A half a pound.
That’s all that kept West Charlotte wrestler Malik Baker from competing for a regional championship in 2013-14. He failed to make his weight in the 285-pound division, which brought an abrupt ending to his undefeated season.
The disappointing moment was enough to motivate Baker as he embarked on the 2014-15 campaign, his senior season.
On Feb. 14, Baker became the first West Charlotte wrestler to win a regional title since Jeff Carothers did it in 2011. At the 4A state championships on Feb. 21, Baker lost his first match but won all of his consolation matches to place third overall, tying him for the best placement at the state championship tournament in school history.
“I felt I could have come in first but in my first match I underestimated my competition,” said Baker. “But after that I stayed focused.”
Baker has not always been a big fan of wrestling. He was a sophomore the first time he tried it and it was only because “everyone wanted me to.”
Without any previous background, Baker was not as polished as other wrestlers. He was physically strong but lacked the stamina that the best wrestlers often possess.
Baker struggled to an undistinguished 11-19 record and did not win any type of championship. Because he didn’t have one of the best 16 records in the region, he didn’t even qualify for the regional tournament.
The best thing to happen to Baker as a sophomore was how much his pride got hurt. Competitive by nature, and an overall good athlete, Baker hated losing. He didn’t like knowing so many wrestlers could beat him.
Before his junior season, West Charlotte hired a new coach. It was John Carothers (Jeff Carothers’ father), who built a strong reputation as a local youth program coach.
To start the 2013-14 season, the Lions only had enough wrestlers to fill half a starting lineup. Football season was still in and Baker, a standout offensive and defensive lineman, was one of the wrestlers that John Carothers had heard about.
“I had about six or seven guys and I was trying to figure out what weight classes I needed,” said Carothers. “People told me I had a pretty good heavyweight. As soon as (Baker) stepped on the mat, he started winning.”
As a junior, Baker worked on his cardio so that he could last a three-round match without getting tired. He admits he still wasn’t a big fan of wrestling until he struggled with the devastation of how his season concluded.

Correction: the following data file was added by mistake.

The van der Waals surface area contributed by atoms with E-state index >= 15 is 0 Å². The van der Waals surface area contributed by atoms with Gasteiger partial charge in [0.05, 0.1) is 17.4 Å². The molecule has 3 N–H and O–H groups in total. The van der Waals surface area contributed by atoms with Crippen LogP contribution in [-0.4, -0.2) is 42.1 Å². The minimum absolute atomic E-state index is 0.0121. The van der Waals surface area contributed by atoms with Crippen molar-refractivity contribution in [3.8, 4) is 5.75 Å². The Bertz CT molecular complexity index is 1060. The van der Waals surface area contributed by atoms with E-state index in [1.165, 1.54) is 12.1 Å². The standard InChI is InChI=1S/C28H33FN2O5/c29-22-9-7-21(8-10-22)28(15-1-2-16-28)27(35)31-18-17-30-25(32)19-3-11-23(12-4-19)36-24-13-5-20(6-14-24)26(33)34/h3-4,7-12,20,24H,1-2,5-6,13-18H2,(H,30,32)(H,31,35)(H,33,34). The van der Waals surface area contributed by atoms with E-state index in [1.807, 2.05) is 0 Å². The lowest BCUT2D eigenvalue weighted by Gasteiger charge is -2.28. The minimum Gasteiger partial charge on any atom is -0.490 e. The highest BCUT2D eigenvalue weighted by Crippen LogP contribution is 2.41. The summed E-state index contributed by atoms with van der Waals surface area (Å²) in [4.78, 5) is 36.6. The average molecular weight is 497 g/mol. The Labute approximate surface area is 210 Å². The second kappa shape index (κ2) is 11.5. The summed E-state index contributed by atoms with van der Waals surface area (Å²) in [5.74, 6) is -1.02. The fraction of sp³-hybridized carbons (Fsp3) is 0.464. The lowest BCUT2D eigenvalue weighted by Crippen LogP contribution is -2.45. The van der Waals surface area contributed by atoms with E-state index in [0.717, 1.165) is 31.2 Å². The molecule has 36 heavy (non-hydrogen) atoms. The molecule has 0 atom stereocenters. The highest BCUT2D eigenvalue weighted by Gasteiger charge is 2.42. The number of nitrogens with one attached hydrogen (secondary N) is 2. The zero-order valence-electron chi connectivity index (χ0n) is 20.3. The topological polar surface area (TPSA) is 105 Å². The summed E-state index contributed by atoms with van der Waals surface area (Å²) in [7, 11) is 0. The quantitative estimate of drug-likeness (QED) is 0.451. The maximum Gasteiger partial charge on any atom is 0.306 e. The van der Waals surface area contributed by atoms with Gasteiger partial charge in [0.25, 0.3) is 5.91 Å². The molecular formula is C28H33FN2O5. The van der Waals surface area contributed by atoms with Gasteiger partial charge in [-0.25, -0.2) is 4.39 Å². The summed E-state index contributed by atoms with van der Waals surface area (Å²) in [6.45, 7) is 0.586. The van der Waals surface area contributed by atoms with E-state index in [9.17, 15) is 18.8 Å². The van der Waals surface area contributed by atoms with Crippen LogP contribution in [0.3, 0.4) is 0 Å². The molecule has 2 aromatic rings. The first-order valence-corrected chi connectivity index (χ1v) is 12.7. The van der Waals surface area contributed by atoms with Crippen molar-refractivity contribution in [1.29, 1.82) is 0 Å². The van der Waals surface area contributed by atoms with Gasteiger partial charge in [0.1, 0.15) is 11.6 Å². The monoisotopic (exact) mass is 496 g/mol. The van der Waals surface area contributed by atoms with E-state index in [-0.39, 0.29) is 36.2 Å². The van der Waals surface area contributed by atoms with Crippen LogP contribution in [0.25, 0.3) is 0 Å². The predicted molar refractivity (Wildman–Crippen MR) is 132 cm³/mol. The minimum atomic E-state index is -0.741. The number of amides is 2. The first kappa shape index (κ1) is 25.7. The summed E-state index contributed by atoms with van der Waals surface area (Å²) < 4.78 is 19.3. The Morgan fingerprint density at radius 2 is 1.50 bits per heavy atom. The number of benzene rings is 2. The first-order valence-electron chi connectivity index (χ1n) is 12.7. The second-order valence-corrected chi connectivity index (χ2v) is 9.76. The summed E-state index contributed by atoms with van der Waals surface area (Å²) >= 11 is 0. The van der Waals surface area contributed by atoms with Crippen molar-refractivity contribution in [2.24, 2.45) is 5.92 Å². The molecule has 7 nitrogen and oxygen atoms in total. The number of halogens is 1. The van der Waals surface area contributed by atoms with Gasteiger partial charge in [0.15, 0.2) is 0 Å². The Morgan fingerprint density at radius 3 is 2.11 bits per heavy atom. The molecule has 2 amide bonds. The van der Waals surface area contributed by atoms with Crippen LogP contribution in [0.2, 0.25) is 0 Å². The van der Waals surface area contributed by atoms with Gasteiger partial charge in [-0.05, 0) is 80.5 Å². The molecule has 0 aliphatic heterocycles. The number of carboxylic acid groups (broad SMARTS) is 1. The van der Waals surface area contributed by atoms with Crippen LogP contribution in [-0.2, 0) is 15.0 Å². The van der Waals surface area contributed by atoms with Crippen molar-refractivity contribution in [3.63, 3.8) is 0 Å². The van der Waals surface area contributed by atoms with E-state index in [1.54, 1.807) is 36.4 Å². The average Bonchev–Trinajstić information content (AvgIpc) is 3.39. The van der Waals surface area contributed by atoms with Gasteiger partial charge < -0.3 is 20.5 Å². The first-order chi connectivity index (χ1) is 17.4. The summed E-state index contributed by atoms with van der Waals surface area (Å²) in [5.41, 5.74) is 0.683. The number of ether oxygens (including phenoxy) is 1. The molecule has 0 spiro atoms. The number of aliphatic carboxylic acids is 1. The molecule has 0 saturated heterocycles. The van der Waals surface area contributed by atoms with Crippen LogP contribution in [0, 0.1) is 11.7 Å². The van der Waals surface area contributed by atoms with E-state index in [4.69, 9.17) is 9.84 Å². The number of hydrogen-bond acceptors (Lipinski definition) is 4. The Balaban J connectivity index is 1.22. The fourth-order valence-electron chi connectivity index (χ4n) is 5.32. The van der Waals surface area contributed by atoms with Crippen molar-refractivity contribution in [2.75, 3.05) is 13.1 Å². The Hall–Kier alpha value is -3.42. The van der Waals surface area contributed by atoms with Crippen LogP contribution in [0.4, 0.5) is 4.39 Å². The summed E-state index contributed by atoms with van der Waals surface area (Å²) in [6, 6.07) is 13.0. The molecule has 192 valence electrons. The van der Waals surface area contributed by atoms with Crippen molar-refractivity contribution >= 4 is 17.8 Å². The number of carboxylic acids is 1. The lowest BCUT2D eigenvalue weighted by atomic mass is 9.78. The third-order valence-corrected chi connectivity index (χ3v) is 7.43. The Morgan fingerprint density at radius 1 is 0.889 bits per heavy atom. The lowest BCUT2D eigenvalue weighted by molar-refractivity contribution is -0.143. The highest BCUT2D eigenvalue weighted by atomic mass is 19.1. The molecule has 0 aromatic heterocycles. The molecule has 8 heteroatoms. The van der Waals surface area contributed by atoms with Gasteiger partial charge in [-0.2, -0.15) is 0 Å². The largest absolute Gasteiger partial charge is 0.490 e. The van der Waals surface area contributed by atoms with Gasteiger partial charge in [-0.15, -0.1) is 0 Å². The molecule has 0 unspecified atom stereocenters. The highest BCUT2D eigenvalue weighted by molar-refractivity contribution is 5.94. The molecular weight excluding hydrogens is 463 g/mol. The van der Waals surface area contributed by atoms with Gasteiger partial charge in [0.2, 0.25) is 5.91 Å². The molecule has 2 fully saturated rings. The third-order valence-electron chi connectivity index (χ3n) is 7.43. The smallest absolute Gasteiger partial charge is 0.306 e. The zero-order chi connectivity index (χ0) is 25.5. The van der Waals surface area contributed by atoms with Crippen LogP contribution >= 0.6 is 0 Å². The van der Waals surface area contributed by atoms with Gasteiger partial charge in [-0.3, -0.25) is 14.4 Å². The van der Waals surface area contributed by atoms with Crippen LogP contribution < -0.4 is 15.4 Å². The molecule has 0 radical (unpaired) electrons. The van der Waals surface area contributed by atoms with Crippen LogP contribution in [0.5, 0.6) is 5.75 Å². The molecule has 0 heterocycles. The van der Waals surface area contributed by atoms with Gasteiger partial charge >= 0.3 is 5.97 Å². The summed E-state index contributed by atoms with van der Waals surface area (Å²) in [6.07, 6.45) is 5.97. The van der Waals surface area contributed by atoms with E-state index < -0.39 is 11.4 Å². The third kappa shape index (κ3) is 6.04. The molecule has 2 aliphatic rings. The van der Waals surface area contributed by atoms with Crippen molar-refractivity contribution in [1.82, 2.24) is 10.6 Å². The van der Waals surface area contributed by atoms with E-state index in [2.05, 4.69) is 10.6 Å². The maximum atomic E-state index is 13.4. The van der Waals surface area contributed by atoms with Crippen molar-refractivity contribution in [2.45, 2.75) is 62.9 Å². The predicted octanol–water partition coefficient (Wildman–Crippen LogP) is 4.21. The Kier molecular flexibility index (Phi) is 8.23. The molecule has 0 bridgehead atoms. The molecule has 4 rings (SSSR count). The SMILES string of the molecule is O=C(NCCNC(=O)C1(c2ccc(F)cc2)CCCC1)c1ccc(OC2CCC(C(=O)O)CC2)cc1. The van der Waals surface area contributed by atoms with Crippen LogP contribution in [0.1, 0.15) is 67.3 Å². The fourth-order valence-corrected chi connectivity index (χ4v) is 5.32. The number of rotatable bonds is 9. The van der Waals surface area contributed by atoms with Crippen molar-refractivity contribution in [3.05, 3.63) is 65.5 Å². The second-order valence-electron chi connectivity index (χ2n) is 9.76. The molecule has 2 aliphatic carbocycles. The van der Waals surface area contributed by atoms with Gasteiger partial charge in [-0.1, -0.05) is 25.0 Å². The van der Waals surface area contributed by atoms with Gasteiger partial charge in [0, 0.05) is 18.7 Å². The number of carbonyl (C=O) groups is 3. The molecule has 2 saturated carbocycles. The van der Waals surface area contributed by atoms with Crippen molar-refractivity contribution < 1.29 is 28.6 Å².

One of Baker’s highlights last year was winning the prestigious Holy Angels Tournament at Bojangles’ Coliseum. Baker also won the MECKA 4A conference tournament.
He was one of several Lions wrestlers to qualify for the regional tournament at Hough and carried a 25-0 record with him.
During most of the week leading up to the 2014 regional tournament, Charlotte-Mecklenburg Schools were closed because of inclement weather and Baker did not have a chance to work out so he could maintain his weight.
As a 285-pound division wrestler, Baker could weigh no more than 287 pounds. He tipped the scale at weigh-ins at 287.5 and Baker was left wondering what could have been had he not eaten breakfast at a fast food restaurant that morning.
“It was a huge shock,” said Baker. “It felt like it wasn’t real.”
After completing an all-conference football season this year, Baker understood that he needed to be more careful about his wrestling weight. He consciously tried to keep himself around 10 pounds below the limit so he didn’t have to worry about the consequences he faced last season.
Baker had another fine season, winning the conference tournament for a second straight year. With his weight being a non-issue, he swept through the regional tournament.
At the state championships, Baker opened with a 3-2 loss to Christopher Davis from Winston-Salem Glenn, the eventual runner-up. Out of state title contention, Baker won his next five matches to place third.
Joe Habina is a freelance writer. Have a story idea for Joe? Email him at firstname.lastname@example.org.